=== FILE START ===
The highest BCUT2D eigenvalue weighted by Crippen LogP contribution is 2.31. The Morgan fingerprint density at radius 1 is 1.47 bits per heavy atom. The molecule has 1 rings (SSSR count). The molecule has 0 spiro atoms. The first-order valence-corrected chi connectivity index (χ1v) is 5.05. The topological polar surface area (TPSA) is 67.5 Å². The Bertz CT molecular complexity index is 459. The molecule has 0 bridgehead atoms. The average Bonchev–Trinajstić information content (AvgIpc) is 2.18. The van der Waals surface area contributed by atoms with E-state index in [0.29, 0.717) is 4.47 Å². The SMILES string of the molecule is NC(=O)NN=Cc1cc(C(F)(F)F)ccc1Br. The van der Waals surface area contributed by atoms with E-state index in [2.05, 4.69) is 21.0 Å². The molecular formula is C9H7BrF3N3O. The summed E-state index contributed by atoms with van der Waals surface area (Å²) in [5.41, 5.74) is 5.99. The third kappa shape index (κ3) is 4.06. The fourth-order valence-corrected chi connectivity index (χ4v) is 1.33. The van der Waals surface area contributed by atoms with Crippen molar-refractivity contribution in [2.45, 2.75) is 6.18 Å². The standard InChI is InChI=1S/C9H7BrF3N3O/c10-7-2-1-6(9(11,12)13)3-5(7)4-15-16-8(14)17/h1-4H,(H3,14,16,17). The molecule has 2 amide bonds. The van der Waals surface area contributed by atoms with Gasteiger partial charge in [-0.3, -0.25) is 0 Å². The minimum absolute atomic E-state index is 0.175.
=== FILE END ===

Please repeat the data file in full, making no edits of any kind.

The highest BCUT2D eigenvalue weighted by Crippen LogP contribution is 2.31. The Morgan fingerprint density at radius 1 is 1.47 bits per heavy atom. The molecule has 1 rings (SSSR count). The molecule has 0 spiro atoms. The first-order valence-corrected chi connectivity index (χ1v) is 5.05. The topological polar surface area (TPSA) is 67.5 Å². The Bertz CT molecular complexity index is 459. The molecule has 0 bridgehead atoms. The average Bonchev–Trinajstić information content (AvgIpc) is 2.18. The van der Waals surface area contributed by atoms with E-state index in [0.29, 0.717) is 4.47 Å². The SMILES string of the molecule is NC(=O)NN=Cc1cc(C(F)(F)F)ccc1Br. The van der Waals surface area contributed by atoms with E-state index in [2.05, 4.69) is 21.0 Å². The molecular formula is C9H7BrF3N3O. The summed E-state index contributed by atoms with van der Waals surface area (Å²) in [5.41, 5.74) is 5.99. The third kappa shape index (κ3) is 4.06. The fourth-order valence-corrected chi connectivity index (χ4v) is 1.33. The van der Waals surface area contributed by atoms with Crippen molar-refractivity contribution in [2.45, 2.75) is 6.18 Å². The standard InChI is InChI=1S/C9H7BrF3N3O/c10-7-2-1-6(9(11,12)13)3-5(7)4-15-16-8(14)17/h1-4H,(H3,14,16,17). The molecule has 2 amide bonds. The van der Waals surface area contributed by atoms with Gasteiger partial charge in [-0.3, -0.25) is 0 Å². The minimum absolute atomic E-state index is 0.175.